February saw vendor activity increase to the extent that volumes from certain sources outstripped demand. This impacted both conversion rates and average values, as buyers were presented with a much wider choice of stock, and were in turn more selective.
Glass’s data shows that 71.4% of all vehicles sold at auction went at the first time of asking, compared with 76.4% in February 2016. However, vehicles with the highest specification saw a rise in the average price paid, up 9.7% on last year.
Generally, the greatest demand was for clean three- to six-year old stock with less than 60,000 miles covered. Harder worked or damaged vehicles continued to sell when realistically appraised, with others selling provisionally at best.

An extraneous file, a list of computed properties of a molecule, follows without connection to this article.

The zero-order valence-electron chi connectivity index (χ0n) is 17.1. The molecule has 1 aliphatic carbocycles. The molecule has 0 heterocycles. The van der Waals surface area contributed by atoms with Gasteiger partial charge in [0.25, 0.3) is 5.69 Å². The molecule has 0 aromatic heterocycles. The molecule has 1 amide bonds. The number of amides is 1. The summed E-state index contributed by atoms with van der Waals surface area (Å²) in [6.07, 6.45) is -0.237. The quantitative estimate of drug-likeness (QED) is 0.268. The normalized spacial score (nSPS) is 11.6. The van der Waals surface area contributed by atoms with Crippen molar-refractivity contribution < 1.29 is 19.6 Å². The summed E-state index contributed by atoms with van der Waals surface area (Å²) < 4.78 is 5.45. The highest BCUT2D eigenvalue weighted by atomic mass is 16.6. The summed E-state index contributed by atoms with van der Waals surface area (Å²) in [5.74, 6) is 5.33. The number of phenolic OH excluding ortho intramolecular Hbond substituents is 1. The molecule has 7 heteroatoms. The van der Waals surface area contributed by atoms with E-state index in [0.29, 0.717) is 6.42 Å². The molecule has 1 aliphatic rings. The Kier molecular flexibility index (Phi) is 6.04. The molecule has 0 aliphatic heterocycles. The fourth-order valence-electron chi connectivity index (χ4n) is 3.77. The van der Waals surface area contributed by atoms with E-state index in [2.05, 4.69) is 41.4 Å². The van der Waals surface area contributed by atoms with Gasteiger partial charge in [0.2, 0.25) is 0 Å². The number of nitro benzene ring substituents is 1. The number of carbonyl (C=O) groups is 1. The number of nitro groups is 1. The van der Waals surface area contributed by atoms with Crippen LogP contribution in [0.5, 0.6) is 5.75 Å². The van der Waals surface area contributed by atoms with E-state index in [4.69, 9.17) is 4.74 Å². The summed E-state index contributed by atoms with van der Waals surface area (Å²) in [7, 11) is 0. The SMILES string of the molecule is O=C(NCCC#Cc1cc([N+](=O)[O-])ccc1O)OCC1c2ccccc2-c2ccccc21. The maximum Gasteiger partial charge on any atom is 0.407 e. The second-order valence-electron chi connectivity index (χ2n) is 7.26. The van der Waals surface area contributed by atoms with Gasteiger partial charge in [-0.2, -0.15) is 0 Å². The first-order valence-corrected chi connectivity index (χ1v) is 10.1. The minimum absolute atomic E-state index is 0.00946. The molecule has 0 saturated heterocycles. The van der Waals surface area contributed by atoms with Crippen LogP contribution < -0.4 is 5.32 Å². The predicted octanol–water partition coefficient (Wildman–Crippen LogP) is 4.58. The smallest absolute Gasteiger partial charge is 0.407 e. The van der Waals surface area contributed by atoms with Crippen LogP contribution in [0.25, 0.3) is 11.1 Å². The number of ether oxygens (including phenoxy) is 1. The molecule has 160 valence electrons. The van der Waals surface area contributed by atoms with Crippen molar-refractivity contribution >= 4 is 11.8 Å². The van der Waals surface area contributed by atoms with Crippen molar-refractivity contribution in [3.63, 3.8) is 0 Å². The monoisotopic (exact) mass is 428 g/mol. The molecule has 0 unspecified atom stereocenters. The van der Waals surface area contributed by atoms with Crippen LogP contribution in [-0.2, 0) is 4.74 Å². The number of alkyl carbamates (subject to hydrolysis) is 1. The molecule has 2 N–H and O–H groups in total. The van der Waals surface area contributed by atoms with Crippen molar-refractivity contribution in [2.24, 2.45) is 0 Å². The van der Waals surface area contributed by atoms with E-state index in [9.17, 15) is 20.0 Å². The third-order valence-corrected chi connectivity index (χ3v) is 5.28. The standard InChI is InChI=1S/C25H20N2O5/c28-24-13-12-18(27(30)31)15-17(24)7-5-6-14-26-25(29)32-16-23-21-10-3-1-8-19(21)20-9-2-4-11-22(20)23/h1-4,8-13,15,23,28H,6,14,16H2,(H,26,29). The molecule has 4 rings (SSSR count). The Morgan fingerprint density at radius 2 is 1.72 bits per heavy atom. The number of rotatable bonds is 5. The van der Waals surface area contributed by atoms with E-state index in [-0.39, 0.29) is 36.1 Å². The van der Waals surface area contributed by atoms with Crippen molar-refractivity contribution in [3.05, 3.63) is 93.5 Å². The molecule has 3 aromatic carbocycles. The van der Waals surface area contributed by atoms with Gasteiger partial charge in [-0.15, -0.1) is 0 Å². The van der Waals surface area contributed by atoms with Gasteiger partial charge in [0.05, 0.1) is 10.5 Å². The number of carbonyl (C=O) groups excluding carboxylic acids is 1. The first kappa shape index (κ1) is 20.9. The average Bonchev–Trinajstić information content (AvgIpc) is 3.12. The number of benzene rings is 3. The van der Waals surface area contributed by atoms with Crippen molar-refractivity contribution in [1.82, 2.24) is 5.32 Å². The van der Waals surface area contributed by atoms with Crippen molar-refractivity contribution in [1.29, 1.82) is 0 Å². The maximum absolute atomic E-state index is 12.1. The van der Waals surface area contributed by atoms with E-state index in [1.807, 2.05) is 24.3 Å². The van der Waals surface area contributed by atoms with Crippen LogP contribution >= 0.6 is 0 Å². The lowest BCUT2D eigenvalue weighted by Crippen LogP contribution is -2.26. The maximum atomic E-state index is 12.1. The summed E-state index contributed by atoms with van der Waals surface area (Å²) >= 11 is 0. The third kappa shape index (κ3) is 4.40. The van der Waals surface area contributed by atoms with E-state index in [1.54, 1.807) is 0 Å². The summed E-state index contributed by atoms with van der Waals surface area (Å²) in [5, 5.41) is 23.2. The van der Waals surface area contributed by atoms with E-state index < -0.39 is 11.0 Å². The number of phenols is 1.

The Fiesta Van, a stalwart of the UK marketplace for over 40 years has now ceased production. Used examples remain popular with Sport trim in particular, selling strongly to Glass’s values.
Meanwhile, the 3.5t large panel sector is coming under increased downward pressure, with many overworked examples currently on offer. Strongest values are paid for those derivatives that can be put straight back to work, while 17-seat minibuses continue to struggle.
Finally, only standout examples of 4x4s will gain much attention at auction, with high-spec double-cabs remaining the most desirable.
Andy Picton is chief commercial vehicle editor of Glass’s, the used vehicle valuation experts.